When Angelina Jolie attended and opened the Global Summit to End Sexual Violence in Conflict in London last week, there was no doubt among anyone present that she knew exactly what she was talking about and was more than qualified to speak on the issue. And so when Jolie stood side by side with William Hague, the British Foreign Secretary, it did not seem the least bit odd or inappropriate (though Hague certainly benefited disproportionately from the Hollywood magic).
Russell Brand, on the other hand, seemed unable to articulate the “alternative” that he and the fifty thousand other demonstrators are demanding. What’s more, he also ignored or trivialised the various political and organisational hurdles that stand in the way of implementing their favoured policies, falling back instead on the denialist notion that a “peaceful, effortless, joyful revolution” will come along and somehow make everything okay. This would be bad coming from a spokesperson, but from one of the supposed leaders of the movement it is completely untenable.
The fact that the alternative was alternately so weakly and idealistically expressed in different ways throughout the day also increases the level of doubt among the public and sceptics (such as this blog) who perhaps believe that the state did expand too far and do too much before the financial crisis, and that some kind of a correction is needed.
By deploying a self-destructive combination of mixed messages and poorly chosen messengers, the people who answered the call to protest today – various trades union, local organisations and interest groups – managed to sabotage their own efforts, becoming virtual ninjas in their own secret parade.
But the sad truth is that many more than 50,000 people in Britain creep meekly through their entire lives, without their struggles, priorities or concerns ever being noticed by the government or others in more fortunate circumstances.
The anti-austerity demonstrators envision a world where a larger, more redistributive and active state perpetually watches over and cares for these people, ensuring their welfare. Others, including this blog, take a different view – that people should be liberated and empowered to the maximum extent possible to flourish on their own, rather than being condemned to an entire lifetime as a “client”, “service user” or “benefit recipient”.
This is an important national debate for Britain to have, one that our elected politicians are poorly placed to lead, occupying the narrow ideological centre ground as they nearly all do. So it is left to the likes of The People’s Assembly and the IPPR on the left, and think tanks such as the Centre for Policy Studies and insurgent parties like UKIP on the right, to have the proxy debate that would otherwise not take place.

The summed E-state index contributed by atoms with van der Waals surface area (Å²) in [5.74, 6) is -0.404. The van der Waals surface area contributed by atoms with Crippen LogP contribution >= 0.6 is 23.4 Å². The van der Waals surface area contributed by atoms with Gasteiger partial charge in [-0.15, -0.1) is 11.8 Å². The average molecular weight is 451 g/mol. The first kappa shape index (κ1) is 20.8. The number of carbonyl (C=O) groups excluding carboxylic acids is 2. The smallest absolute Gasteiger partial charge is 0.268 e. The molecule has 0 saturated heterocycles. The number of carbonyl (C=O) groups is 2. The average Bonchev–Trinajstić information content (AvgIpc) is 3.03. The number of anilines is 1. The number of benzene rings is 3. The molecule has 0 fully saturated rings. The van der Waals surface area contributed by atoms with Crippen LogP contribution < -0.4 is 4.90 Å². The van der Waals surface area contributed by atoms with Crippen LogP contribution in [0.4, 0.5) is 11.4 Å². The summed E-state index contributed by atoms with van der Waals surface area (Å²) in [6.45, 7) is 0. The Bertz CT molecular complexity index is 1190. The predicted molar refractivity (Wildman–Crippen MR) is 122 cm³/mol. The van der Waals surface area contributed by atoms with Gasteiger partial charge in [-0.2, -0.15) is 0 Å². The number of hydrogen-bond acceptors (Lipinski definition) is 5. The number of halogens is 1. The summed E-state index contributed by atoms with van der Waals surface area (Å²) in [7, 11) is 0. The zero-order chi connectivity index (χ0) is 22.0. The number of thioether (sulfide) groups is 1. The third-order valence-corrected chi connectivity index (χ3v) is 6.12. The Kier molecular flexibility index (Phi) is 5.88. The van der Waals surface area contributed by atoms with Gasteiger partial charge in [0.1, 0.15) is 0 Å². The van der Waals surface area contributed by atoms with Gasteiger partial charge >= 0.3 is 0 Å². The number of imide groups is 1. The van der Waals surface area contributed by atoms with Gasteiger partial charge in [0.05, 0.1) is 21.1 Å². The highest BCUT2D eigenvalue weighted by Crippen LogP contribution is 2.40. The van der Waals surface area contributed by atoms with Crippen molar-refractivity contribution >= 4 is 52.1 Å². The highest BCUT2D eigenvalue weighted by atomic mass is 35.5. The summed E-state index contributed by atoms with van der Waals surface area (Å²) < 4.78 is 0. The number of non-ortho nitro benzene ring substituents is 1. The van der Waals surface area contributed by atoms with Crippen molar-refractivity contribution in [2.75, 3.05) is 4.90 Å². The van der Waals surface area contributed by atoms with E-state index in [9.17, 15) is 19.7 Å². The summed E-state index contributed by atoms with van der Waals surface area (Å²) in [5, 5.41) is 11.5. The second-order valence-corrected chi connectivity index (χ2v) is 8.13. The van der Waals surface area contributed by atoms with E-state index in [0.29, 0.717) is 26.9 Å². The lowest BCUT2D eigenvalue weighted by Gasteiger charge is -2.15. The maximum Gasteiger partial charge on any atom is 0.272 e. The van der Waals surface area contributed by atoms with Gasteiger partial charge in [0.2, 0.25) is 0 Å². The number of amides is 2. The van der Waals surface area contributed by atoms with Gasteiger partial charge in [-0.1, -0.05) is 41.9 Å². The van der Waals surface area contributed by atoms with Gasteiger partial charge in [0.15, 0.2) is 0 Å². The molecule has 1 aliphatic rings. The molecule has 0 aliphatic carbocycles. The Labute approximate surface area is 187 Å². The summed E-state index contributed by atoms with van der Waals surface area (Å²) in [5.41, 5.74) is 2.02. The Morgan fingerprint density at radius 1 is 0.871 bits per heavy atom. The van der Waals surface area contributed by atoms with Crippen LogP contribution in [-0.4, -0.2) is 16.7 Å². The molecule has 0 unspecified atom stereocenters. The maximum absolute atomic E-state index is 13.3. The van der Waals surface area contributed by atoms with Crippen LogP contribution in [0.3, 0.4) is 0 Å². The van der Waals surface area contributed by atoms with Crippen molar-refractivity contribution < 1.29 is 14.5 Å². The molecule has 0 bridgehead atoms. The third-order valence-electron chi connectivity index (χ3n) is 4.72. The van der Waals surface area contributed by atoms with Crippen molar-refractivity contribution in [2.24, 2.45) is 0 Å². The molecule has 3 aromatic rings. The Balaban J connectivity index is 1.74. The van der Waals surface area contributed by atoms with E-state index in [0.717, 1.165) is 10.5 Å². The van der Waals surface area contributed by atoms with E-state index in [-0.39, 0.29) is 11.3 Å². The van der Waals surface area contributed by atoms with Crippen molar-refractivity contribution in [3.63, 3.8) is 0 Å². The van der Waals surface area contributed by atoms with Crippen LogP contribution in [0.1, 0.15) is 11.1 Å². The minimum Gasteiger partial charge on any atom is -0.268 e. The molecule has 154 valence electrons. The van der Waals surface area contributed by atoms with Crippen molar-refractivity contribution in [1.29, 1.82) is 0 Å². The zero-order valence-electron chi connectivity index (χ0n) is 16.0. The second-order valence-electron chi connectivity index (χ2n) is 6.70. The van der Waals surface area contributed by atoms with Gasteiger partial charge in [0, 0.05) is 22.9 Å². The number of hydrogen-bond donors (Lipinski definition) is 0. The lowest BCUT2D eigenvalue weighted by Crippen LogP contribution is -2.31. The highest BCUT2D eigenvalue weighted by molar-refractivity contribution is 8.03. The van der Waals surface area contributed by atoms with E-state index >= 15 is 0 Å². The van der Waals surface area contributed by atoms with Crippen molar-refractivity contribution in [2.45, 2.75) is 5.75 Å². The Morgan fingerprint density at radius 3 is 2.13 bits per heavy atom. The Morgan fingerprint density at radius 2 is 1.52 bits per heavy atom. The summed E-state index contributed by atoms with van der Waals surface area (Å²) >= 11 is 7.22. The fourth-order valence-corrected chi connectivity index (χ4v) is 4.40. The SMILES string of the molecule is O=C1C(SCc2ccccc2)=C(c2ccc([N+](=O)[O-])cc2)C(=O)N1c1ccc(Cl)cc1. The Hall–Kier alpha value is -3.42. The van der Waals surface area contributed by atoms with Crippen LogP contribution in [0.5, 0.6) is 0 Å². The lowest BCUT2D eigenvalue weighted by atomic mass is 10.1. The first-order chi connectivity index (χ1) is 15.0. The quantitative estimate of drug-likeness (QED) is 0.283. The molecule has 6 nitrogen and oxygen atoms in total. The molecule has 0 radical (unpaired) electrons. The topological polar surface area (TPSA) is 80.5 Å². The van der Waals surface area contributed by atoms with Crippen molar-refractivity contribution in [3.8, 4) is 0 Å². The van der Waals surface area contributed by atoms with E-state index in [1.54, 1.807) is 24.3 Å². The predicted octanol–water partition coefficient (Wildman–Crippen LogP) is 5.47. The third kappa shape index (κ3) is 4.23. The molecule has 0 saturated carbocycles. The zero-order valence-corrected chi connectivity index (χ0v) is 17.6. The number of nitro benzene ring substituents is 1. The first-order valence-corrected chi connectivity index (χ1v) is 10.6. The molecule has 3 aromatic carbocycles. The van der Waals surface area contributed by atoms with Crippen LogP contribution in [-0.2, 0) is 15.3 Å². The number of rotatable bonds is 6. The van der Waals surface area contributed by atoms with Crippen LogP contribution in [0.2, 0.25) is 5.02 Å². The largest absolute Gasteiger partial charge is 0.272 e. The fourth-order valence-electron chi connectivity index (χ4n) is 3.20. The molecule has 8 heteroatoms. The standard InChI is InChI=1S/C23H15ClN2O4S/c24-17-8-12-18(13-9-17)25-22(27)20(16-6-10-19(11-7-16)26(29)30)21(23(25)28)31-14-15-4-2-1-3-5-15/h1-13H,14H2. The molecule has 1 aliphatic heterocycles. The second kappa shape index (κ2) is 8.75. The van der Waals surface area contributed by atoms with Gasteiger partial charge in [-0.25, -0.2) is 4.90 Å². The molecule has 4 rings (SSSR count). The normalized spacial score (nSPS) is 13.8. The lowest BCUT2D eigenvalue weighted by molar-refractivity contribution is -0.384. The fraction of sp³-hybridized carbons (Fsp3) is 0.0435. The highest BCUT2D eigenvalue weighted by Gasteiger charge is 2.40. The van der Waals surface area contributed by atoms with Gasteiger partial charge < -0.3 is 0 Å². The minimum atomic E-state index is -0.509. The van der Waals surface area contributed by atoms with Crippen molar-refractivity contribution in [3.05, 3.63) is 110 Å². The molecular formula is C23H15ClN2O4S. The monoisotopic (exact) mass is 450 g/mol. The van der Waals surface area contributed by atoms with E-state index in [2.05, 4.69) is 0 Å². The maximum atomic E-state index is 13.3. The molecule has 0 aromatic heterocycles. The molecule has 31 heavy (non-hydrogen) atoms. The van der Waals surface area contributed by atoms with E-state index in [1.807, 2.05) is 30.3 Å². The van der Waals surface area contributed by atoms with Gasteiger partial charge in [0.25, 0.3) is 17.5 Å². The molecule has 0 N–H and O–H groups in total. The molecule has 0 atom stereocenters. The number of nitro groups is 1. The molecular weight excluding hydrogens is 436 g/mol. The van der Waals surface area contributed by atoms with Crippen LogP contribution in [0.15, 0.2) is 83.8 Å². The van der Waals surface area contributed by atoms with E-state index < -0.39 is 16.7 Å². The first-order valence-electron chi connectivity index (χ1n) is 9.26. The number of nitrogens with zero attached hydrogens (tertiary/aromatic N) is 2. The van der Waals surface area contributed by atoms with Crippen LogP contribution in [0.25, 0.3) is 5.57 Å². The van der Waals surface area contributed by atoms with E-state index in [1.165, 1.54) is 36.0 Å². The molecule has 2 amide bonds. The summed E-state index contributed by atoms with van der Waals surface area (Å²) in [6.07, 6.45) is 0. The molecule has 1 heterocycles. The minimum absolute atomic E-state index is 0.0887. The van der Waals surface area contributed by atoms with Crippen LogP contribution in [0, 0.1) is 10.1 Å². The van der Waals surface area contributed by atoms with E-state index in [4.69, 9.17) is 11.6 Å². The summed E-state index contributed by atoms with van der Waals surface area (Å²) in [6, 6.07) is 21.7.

Those on the right might be tempted to rejoice that the “No More Austerity: Demand The Alternative” march received so little attention, and that both message and messenger seem confused and contradictory. But in the long run, it’s not a good thing. The political right cannot test and sharpen their own arguments and ideas when their left-wing sparring partner is struggling even to express itself clearly.
The disorganisation and lack of media awareness shown by The People’s Assembly could well help to ensure that David Cameron’s Conservative Party sneak back across the finish line in the 2015 general election and form another government. But without being held properly to account by the left, the Conservatives will continue to overlook or ignore the needs of some of the weakest and poorest people in Britain (often people who were led down the path of government dependency and then left high and dry by an arrogant Labour government), and fail to help them as best they can with Conservative policies.
Even if the resultant human suffering is not a cause for their concern, the fact that such unaddressed dissatisfaction will eventually bubble up and lead to the Conservatives being punished at the ballot box should make the alarm bells sound.
It was hard, if not impossible, to dislike the people who so stealthily marched through central London today. Setting aside the rightness or wrongness of their policy ideas, it was clear that they genuinely, passionately want the best for the poor, the weak, the dispossessed and for each other.
Laughing, joking or talking earnestly amongst themselves, the only vitriol you were likely to hear from the “No More Austerity” demonstrators was reserved for the usual bogeymen of the left – the bankers, the city fat cats, the multinational corporations and sometimes the inevitable “Tory scum”.
But perhaps the invisible 50,000 should reserve some of their anger for the comrades who organise them, and who craft and articulate their common message. This demonstration, though not huge, should have generated more media coverage, more comment, and more positive action than it did. At present, some of their leaders are badly letting the side down.
And the 50,000 austerity protesters – not to mention the suffering people for whom they claim to speak – cannot afford to have another invisible demonstration.